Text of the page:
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Bueno v. State

United States District Court, E.D. Louisiana

February 19, 2019


         SECTION “A” (2)



         This matter was referred to a United States Magistrate Judge to conduct hearings, including an evidentiary hearing, if necessary, and to submit proposed findings and recommendations for disposition pursuant to 28 U.S.C. §§ 636(b)(1)(B) and (C) and, as applicable, Rule 8(b) of the Rules Governing Section 2254 Cases. Upon review of the entire record, I have determined that a federal evidentiary hearing is unnecessary. See 28 U.S.C. § 2254(e)(2).[1] For the following reasons, I recommend that the instant petition for habeas corpus relief be DENIED and DISMISSED WITH PREJUDICE.


         The petitioner, Nivaldo M. Bueno, is incarcerated in the Louisiana State Penitentiary in Angola, Louisiana.[2] On October 7, 1982, Bueno was charged by bill of indictment in Orleans Parish with first degree murder while in the perpetration or attempted perpetration of an armed robbery and aggravated kidnaping in violation of La. Rev. Stat. § 14:30.[3] Bueno was 17 years old at the time of the offense.

         The Louisiana Fourth Circuit Court of Appeal summarized the facts determined at trial as follows in relevant part:

The defendant and Isidros Lopez kidnapped the victim Mr. Louis Salling at gunpoint as he was making a bank deposit on January 30, 1982. Mr. Salling, had been observed by Lopez making deposits at the bank at the same time on previous occasions. This was part of Mr. Salling's job as manager of the K & B Drugstore in Oakwood Shopping Center. The victim was driven to a secluded trash dump in Algiers and shot several times after he pled for his life. He was killed instantly. The defendant and Lopez then left the scene with the money the victim had intended to deposit.
On September 23, 1982 the defendant, who was employed as a painter, was approached by Officers Jerry Ursin and William Trepagnier of the New Orleans Police Department, while he was painting a house. The officers brought him to the District Attorney's Office where he gave a written statement explaining his involvement in the murder of Mr. Sallings. The defense moved to suppress the introduction of this confession at trial. After a motion hearing the trial judge denied the motion and the confession was introduced by the State.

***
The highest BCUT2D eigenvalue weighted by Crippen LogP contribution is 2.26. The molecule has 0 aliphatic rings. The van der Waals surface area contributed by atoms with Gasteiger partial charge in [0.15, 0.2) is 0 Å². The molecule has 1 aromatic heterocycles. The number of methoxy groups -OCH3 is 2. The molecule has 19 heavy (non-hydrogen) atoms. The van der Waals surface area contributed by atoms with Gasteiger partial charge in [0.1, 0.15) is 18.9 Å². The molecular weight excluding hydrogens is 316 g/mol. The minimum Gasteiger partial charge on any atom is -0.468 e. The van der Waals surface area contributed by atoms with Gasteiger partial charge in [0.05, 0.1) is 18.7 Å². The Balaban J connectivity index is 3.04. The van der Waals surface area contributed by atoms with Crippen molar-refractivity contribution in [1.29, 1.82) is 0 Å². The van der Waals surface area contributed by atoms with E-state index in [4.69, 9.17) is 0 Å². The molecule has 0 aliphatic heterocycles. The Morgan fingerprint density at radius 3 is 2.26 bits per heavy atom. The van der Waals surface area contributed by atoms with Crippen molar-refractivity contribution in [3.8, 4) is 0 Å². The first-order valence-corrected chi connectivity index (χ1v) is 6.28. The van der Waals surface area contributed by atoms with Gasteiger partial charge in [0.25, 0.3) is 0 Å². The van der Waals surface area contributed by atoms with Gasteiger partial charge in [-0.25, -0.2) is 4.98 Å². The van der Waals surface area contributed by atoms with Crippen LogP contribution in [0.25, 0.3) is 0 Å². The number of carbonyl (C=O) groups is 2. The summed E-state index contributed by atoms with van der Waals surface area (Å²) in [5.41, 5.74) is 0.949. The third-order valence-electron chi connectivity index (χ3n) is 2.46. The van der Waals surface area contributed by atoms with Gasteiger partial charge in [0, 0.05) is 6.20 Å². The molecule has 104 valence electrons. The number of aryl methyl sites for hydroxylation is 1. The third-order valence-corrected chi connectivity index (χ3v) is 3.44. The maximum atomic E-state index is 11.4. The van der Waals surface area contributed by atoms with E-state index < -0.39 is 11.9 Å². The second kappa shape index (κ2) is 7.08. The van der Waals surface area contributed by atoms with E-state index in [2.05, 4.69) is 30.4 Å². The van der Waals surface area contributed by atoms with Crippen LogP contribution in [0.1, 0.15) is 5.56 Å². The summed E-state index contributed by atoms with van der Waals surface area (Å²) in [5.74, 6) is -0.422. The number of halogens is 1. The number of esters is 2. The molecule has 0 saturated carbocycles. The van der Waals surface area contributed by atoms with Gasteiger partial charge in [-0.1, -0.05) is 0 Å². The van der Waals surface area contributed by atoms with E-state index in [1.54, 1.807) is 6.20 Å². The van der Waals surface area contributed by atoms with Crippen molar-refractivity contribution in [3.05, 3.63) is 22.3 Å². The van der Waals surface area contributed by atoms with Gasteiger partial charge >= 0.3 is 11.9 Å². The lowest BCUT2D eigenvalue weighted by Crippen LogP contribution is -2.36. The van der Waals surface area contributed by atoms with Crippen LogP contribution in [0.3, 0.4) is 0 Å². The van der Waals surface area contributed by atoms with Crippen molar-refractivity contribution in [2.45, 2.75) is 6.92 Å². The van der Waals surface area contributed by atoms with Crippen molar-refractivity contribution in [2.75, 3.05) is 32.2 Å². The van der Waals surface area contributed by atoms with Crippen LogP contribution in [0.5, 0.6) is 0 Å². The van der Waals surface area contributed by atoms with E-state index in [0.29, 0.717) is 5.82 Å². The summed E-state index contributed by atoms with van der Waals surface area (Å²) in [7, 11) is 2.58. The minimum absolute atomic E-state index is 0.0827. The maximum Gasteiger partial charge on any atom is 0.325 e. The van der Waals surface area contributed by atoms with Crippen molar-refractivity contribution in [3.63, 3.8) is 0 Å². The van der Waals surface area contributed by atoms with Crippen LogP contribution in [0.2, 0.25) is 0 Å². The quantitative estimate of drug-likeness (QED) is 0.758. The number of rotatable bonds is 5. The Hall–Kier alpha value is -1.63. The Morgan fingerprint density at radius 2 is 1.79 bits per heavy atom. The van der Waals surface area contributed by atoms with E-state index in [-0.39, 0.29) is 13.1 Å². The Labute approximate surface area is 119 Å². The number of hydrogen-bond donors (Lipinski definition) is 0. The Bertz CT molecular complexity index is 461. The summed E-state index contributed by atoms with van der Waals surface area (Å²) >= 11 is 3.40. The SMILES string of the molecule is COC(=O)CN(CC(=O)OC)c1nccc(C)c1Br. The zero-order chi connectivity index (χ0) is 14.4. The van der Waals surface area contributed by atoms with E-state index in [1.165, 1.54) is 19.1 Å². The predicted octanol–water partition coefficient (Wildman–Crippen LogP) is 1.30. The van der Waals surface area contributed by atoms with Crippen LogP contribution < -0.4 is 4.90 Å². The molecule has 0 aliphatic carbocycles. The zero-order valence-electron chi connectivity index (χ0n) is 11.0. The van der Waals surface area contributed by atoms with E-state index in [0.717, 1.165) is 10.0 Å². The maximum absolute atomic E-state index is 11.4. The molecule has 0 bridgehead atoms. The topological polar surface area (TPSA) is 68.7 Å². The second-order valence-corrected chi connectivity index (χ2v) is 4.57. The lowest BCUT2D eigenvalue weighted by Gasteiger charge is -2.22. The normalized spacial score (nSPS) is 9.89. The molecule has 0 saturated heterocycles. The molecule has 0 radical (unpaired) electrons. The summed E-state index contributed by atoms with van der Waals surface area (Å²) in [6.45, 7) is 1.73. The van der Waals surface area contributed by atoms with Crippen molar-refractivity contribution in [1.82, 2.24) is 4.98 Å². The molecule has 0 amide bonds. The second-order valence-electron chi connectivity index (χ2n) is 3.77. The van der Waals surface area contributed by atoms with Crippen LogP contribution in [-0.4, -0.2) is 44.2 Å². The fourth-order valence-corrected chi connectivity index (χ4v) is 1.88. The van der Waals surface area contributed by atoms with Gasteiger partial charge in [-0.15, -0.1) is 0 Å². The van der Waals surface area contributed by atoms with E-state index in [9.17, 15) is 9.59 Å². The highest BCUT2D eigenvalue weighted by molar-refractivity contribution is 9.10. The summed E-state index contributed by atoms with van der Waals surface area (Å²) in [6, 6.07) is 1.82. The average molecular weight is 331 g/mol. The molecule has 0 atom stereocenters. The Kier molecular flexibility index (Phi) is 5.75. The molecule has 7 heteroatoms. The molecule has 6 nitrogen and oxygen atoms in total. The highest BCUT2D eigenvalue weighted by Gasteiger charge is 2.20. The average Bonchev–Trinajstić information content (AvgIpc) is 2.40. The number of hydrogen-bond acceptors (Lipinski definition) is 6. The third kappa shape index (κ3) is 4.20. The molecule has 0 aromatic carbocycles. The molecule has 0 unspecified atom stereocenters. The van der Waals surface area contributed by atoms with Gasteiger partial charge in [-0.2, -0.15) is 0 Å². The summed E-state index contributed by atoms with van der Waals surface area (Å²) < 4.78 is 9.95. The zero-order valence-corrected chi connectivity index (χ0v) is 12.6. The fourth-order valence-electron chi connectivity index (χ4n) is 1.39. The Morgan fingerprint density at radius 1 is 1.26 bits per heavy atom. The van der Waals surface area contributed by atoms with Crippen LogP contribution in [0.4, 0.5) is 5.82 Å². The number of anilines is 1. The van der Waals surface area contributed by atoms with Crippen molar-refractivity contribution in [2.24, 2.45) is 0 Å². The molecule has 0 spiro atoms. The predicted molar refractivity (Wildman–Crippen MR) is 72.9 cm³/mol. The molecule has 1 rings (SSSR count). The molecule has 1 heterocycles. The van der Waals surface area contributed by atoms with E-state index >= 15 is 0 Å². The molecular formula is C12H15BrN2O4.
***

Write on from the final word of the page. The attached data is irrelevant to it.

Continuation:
State v. Bueno, KA-1554, 499 So.3d 362, 63 (La.App. 4th Cir. November 14, 1986); State Record Volume 5 of 8, Louisiana Fourth Circuit Court of Appeal Opinion, KA-1554, page 2, November 14, 1986.

         Bueno was tried before a jury on January 5 and 6, 1983 and found guilty as charged.[4] The jury unanimously recommended that Bueno be sentenced to life imprisonment.[5] He was sentenced on January 12, 1983 to life in prison without benefit of parole, probation or suspension of sentence.[6]

         Bueno filed a timely direct appeal to the Louisiana Fourth Circuit challenging the state trial court's denial of his motion to suppress his confession.[7] On November 14, 1986, the Louisiana Fourth Circuit affirmed the conviction and sentence finding that Bueno's confession was freely and voluntarily given and the trial court was therefore correct in denying his motion to suppress.[8] Bueno's conviction became final 30 days later, on Monday, December 15, 1986, [9] when he did not seek review in the Louisiana Supreme Court. See Butler v. Cain, 533 F.3d 314, 317 (5th Cir. 2008) (citing Roberts v. Cockrell, 319 F.3d 690, 693 (5th Cir. 2003) (an appeal is final when the state defendant does not timely proceed to the next available step in an appeal process)); La. S.Ct. R. X§ 5.

         On May 18, 1995, Bueno filed an application for writ of habeas corpus in the state trial court, which was denied on May 30, 1995.[10] The Louisiana Fourth Circuit denied his related writ application.[11] The Louisiana Supreme Court denied relief for seeking untimely post-conviction review, citing La. Code Crim. P. art. 930.8, State ex rel. Glover v. State, 660 So.2d 1189 (La. 1995) and La Code Crim P. art. 351.[12]

         Bueno filed his first petition for federal habeas corpus and on July 8, 1997, United States Magistrate Judge Louis Moore, Jr., recommended that his petition be denied.[13] The District Judge adopted the report and recommendation and dismissed the case on July 31, 1997.[14]

         On March 31, 1999, Bueno filed an application for post-conviction relief in the state trial court.[15] He sought an application for a writ of mandamus with the Louisiana Fourth Circuit on December 1, 1999.[16] The Louisiana Fourth Circuit denied relief on January 6, 2000.[17] On December 8, 2000, the Louisiana Supreme Court denied Bueno's related writ application.[18]